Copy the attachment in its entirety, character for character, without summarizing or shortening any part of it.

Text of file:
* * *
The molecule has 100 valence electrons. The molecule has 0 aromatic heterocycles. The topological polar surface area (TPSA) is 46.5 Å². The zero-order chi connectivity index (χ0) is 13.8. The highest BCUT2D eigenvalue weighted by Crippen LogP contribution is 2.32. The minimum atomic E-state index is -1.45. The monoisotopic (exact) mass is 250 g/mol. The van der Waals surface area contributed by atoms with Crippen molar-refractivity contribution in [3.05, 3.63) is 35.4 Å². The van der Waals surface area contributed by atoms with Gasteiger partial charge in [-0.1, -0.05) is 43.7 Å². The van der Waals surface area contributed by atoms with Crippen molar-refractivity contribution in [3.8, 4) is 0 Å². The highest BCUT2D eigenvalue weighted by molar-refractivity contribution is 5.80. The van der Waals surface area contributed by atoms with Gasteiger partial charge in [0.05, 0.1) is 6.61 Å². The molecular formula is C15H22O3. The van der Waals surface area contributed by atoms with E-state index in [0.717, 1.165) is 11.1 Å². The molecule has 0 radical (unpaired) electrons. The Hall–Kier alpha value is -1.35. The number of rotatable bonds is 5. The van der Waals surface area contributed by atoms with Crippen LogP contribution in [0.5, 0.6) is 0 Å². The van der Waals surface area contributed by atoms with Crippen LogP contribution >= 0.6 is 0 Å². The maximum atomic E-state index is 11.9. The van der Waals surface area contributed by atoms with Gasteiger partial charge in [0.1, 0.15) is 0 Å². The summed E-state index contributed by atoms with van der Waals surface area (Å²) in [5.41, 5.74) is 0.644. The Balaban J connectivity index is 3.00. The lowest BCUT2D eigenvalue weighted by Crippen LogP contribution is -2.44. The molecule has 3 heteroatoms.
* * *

The molecule has 100 valence electrons. The molecule has 0 aromatic heterocycles. The topological polar surface area (TPSA) is 46.5 Å². The zero-order chi connectivity index (χ0) is 13.8. The highest BCUT2D eigenvalue weighted by Crippen LogP contribution is 2.32. The minimum atomic E-state index is -1.45. The monoisotopic (exact) mass is 250 g/mol. The van der Waals surface area contributed by atoms with Crippen molar-refractivity contribution in [3.05, 3.63) is 35.4 Å². The van der Waals surface area contributed by atoms with Gasteiger partial charge in [-0.1, -0.05) is 43.7 Å². The van der Waals surface area contributed by atoms with Crippen molar-refractivity contribution in [3.8, 4) is 0 Å². The highest BCUT2D eigenvalue weighted by molar-refractivity contribution is 5.80. The van der Waals surface area contributed by atoms with Gasteiger partial charge in [0.05, 0.1) is 6.61 Å². The molecular formula is C15H22O3. The van der Waals surface area contributed by atoms with E-state index in [0.717, 1.165) is 11.1 Å². The molecule has 0 radical (unpaired) electrons. The Hall–Kier alpha value is -1.35. The number of rotatable bonds is 5. The van der Waals surface area contributed by atoms with Crippen LogP contribution in [0.5, 0.6) is 0 Å². The van der Waals surface area contributed by atoms with Crippen LogP contribution >= 0.6 is 0 Å². The maximum atomic E-state index is 11.9. The van der Waals surface area contributed by atoms with Gasteiger partial charge in [0.1, 0.15) is 0 Å². The summed E-state index contributed by atoms with van der Waals surface area (Å²) in [5.41, 5.74) is 0.644. The Balaban J connectivity index is 3.00. The lowest BCUT2D eigenvalue weighted by Crippen LogP contribution is -2.44. The molecule has 3 heteroatoms.